He says he prepared the draft of the affidavit while performing his Umrah (a religious pilgrimage to Islam’s holiest sites) “… at ‘the Grand Mosque, Mecca, praying sincerely this affidavit will help … [Malaysia] … to clean [up] the judiciary through a process of RCI’.6Hamid Sultan Affidavit, page 62, paragraph 150

He said he had made the affidavit to support Sangeet’s case.

He began by complaining of judicial interference in criminal cases involving opposition politicians.

Purloining Government Funds via Consent Judgements

Hamid then spoke of the Government entering into contracts with [companies controlled by] nominees of the [then] ruling party.

He said that the Government had no intention of honouring such contracts.  The nominees would then sue the Government.

The parties would agree to a compensation.

They would enter into a consent judgement.

A ‘consent judgement’ was an agreement parties, made before a court of law.  Courts always uphold the bargain of the parties.  No one could appeal against a consent judgement.

If one party refused to pay up, the other could take legal action – it is called ‘enforcement’.

After the consent judgement, the Government paid-off the nominees; all nice and pat.

Who would dare question a court order? Court orders are sacrosanct.  They have to be obeyed.

The implication was that the previous ruling coalition’s nominees had purloined government of funds through improper consent judgements.

The Hamid affidavit was filed on 14 February 2019.

Most observers have not missed the timing of the affidavit:  the Second Session of the Malaysian Parliament  begins on 11 March 2019, in about three weeks.  The Semenyih by-election is not too far off.

Hamid Sultan’s affidavit raises a whole miasma of uncertainty over the judiciary.

Earlier Complains of other judges

These complaints are, in themselves, neither new, nor unforeseen.  We have seen quite a bit.

There was the 1988 Judicial Crisis. We lost our Lord President and two outstanding judges.

Then came the revelations of KC Vohrah JCA, who complained of judicial interference.

In 1996, there exploded far more damning accusations.  These were contained in a letter allegedly written by Syed Idid J., another high court judge.

Comprising 33 pages, the letter described 112 judicial improprieties.  These were replete with facts.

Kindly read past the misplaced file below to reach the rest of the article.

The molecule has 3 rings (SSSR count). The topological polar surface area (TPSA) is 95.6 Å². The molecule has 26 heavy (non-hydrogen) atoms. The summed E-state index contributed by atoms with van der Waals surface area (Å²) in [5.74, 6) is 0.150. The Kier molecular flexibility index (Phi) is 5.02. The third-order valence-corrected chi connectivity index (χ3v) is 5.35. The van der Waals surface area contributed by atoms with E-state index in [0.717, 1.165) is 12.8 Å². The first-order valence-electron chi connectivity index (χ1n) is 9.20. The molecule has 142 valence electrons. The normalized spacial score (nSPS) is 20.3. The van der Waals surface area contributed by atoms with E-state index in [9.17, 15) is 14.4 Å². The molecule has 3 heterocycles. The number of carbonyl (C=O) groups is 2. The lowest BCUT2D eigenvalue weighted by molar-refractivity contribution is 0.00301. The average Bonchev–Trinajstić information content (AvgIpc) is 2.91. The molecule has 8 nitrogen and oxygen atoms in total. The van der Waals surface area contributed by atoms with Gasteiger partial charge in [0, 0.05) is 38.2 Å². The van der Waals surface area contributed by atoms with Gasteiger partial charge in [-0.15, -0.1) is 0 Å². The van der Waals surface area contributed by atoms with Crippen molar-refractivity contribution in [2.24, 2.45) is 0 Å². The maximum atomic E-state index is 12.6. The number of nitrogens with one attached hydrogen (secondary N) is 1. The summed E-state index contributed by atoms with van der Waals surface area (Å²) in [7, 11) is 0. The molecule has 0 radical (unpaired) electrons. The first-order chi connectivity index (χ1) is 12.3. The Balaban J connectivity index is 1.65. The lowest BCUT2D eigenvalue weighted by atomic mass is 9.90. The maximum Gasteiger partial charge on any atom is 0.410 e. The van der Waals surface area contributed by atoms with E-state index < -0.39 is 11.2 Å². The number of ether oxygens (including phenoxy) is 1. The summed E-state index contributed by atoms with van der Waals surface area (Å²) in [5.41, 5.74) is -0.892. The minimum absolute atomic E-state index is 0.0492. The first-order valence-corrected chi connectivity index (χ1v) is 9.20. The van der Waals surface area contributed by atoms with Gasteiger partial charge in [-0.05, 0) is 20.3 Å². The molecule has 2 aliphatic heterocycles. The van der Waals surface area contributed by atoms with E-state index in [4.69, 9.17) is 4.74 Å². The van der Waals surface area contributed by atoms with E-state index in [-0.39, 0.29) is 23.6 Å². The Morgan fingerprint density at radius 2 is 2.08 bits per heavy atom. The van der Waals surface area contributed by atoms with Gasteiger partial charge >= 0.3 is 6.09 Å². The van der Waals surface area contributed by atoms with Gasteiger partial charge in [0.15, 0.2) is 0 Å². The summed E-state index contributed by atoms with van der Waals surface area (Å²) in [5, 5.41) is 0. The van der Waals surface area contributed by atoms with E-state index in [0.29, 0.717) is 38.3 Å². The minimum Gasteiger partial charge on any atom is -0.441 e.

The then AG, Mohtar Abdullah, was stung into action. He issued a public directive to the police to ‘ferret out’ and ‘bring to justice’ the ‘conspirators and ‘brutish beasts.’

Mohtar Abdullah then famously said:

“The investigation is aimed at striking at the venomous elements that are out to discredit the judiciary and subvert justice in our beloved country”.

Kit Siang called it AG Mohtar’s ‘Ides of March’.7Lim Kit Siang, in https://www.malaysiakini.com/news/291116

That tirade resulted in Idid’s hasty removal.

The subjects of Idid’s patriotic complaints led – precisely – nowhere.

So, those who suffered the fate of judicial removal were good people.  This is often overlooked.

Naïvete

That the pious belief – that ‘Once an RCI has been set up, we will solve all the problems in the judiciary’ – is a naïve, unworkable view , will soon become apparent – unless something else is done.

So – What Next?

If the government decides not to investigate these allegations, it will confront public uproar.  So it will set up an RCI.  It is but a matter of time.

Three kinds of investigations may take place.

Investigation by the Judiciary?

The judiciary could investigate these complaints.  The Chief Justice says he could not act against the alleged ‘top’ Judge because he has retired.8See affidavit filed in reply on 1 February 2019 By the CJ’s Special officer to the Chief Justice of the Federal Court of Malaysia

Since Karpal’s appeal is pending at the Federal Court, the CJ says that he had merely ‘suspended’ and ‘not discontinued’ any internal enquiry.  This way, he says, there would be no prejudice to the “ongoing police investigation and the pending appeal”.

So the judiciary ‘cannot act’.

Investigation by Government Agencies?

The government can do one of two things: ask its enforcement agencies (e.g. MACC, or the Police) to investigate.

Previous complaints by judges have not galvanised the enforcement agencies into any kind of enthusiastic ‘ferreting’: so, dead end there.

It can also request the King to convene a Royal Commission of Inquiry.

Royal Commission of Inquiry?